Red-water iron   can be removed in small quantities by a sediment filter, carbon filter, or water softener, but the treatment system will very quickly plug up. A more common treatment for   red-water iron   and   clear-water iron   in concentrations up to 10 or 15 mg/L is a manganese greensand filter, often referred to as an “iron filter.” Aeration (injecting air) or chemical oxidation (usually adding chlorine in the form of calcium or sodium hypochlorite) followed by filtration are options if iron levels exceed 10 mg/L.

Organic iron and tannins   present special water treatment challenges. Tannins   are natural organics produced by vegetation which stain water a tea-color. In fact, the tannins in coffee or tea produce the brown color. When tea or coffee is made with water containing iron, the tannins react with the iron forming a black residue.   Organic iron   is a compound formed from an organic acid and iron. Organic iron and tannins can occur in very shallow wells, or wells being affected by surface water. Organic iron and tannins can slow or prevent iron oxidation, so water softeners, aeration systems, and iron filters may not work well. Chemical oxidation followed by filtration may be an option.


Well Treatment

Iron bacteria   are organisms that consume iron to survive and, in the process, produce deposits of iron, and a red or brown slime called a “biofilm.” The organisms are not harmful to humans, but can make an iron problem much worse. The organisms naturally occur in shallow soils and groundwater, and they may be introduced into a well or water system when it is constructed or repaired.

Treatment options for elimination or reduction of iron bacteria include physical removal, heat, and chemical treatment. The most common treatment is “shock” chlorination of the well and water system. See   Iron Bacteria in Well Water . Remember, iron bacteria need iron to survive. Eliminating the bacteria will not eliminate the iron - both   well   treatment for the bacteria, and   water   treatment for the iron will be needed.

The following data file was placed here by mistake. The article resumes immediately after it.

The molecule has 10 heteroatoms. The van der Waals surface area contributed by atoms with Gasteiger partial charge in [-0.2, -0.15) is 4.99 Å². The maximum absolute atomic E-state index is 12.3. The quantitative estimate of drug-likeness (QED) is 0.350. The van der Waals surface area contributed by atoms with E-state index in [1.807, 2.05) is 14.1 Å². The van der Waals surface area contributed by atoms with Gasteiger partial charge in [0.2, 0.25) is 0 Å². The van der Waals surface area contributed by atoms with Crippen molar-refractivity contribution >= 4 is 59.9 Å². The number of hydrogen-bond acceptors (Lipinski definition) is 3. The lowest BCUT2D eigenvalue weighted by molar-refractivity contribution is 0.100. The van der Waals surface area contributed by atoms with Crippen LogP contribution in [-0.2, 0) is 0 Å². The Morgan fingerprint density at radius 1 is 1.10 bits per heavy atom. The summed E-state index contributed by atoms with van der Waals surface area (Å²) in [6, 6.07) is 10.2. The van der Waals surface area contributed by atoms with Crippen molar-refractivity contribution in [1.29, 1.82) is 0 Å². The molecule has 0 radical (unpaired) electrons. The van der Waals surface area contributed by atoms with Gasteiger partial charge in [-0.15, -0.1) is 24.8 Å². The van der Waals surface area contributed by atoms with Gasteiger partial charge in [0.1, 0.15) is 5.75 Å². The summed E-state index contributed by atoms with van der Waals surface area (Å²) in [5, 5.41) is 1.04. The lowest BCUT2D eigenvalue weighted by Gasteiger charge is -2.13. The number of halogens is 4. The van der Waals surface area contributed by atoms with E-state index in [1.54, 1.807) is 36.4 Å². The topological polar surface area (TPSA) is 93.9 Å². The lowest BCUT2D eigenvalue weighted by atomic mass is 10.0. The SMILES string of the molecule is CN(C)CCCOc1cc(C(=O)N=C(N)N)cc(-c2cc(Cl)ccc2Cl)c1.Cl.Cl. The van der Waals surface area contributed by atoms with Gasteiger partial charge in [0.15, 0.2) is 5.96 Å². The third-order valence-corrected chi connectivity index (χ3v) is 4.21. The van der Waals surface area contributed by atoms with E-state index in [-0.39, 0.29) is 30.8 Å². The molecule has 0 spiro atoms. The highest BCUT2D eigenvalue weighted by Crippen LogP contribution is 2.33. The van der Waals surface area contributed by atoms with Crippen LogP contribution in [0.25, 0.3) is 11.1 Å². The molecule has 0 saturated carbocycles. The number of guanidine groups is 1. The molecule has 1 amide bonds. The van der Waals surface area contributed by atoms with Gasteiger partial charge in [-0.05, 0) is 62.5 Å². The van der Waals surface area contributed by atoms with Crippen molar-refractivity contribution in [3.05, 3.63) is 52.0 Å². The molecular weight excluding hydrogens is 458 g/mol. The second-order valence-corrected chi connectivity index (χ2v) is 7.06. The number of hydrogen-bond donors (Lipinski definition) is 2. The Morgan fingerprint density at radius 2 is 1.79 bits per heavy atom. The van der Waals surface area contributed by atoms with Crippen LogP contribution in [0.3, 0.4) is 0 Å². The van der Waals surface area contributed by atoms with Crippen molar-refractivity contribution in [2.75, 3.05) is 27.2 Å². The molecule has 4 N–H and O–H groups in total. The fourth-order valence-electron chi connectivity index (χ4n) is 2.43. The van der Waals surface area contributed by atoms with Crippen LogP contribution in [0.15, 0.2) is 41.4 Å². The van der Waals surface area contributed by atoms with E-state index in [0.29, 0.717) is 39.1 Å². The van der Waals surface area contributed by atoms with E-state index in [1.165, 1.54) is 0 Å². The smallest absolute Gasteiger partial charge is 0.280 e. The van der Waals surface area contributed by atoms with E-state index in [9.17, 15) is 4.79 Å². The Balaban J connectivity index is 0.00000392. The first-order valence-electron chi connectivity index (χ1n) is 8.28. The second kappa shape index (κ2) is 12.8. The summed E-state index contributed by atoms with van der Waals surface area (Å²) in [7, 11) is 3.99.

Most companies recommend a limit of 0.3 parts per million of iron in drinking water, but this is based on the taste and appearance of the water rather than any health hazards. At this level a mechanical water softener can remove iron along with other water hardening minerals.



Iron levels between 3 and 10 parts per million and over 10 parts per million are considered moderate and high, respectively. These levels may result in staining of laundry and household fixtures such as sinks and bathtubs, but water can be treated with an oxidizing filter or chlorination/filtration system before it enters the lines.

Total Dissolved Solids in Drinking Water

In terms of Total Dissolved Solids (TDS), in the U.S., the Environmental Protection Agency (EPA) advises against consuming water containing more than 500mg/liter, otherwise known as 500 parts per million (ppm) of TDS, although many health specialists believe that ideal drinking water should be under 50 ppm or lower. The average tap water in America contains approximately 350 ppm of TDS although it is not uncommon for municipal or local water supplies to exceed this. If TDS levels exceed 1000mg/L, however, it is generally considered harmful to human health and should not be consumed.